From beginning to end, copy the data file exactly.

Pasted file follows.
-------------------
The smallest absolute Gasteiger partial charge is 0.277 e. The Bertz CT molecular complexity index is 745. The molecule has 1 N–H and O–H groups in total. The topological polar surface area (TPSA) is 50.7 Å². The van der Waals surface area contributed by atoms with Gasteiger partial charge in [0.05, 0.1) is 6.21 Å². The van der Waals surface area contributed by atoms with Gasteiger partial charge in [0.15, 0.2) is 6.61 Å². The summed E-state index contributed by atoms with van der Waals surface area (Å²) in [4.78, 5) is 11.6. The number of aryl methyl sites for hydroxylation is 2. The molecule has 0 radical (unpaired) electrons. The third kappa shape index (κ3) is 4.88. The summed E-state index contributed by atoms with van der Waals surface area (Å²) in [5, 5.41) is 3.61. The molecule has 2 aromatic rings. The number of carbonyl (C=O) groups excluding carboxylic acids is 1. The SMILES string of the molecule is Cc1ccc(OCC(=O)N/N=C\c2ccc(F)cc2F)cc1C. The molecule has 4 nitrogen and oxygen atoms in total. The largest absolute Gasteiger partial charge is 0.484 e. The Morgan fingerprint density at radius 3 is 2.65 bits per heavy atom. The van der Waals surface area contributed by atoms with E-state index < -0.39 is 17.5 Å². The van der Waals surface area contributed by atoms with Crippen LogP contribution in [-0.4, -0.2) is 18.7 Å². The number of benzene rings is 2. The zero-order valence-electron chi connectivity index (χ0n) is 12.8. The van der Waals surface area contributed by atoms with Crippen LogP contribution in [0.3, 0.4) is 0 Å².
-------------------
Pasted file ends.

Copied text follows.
The smallest absolute Gasteiger partial charge is 0.277 e. The Bertz CT molecular complexity index is 745. The molecule has 1 N–H and O–H groups in total. The topological polar surface area (TPSA) is 50.7 Å². The van der Waals surface area contributed by atoms with Gasteiger partial charge in [0.05, 0.1) is 6.21 Å². The van der Waals surface area contributed by atoms with Gasteiger partial charge in [0.15, 0.2) is 6.61 Å². The summed E-state index contributed by atoms with van der Waals surface area (Å²) in [4.78, 5) is 11.6. The number of aryl methyl sites for hydroxylation is 2. The molecule has 0 radical (unpaired) electrons. The third kappa shape index (κ3) is 4.88. The summed E-state index contributed by atoms with van der Waals surface area (Å²) in [5, 5.41) is 3.61. The molecule has 2 aromatic rings. The number of carbonyl (C=O) groups excluding carboxylic acids is 1. The SMILES string of the molecule is Cc1ccc(OCC(=O)N/N=C\c2ccc(F)cc2F)cc1C. The molecule has 4 nitrogen and oxygen atoms in total. The largest absolute Gasteiger partial charge is 0.484 e. The Morgan fingerprint density at radius 3 is 2.65 bits per heavy atom. The van der Waals surface area contributed by atoms with E-state index < -0.39 is 17.5 Å². The van der Waals surface area contributed by atoms with Crippen LogP contribution in [-0.4, -0.2) is 18.7 Å². The number of benzene rings is 2. The zero-order valence-electron chi connectivity index (χ0n) is 12.8. The van der Waals surface area contributed by atoms with Crippen LogP contribution in [0.3, 0.4) is 0 Å².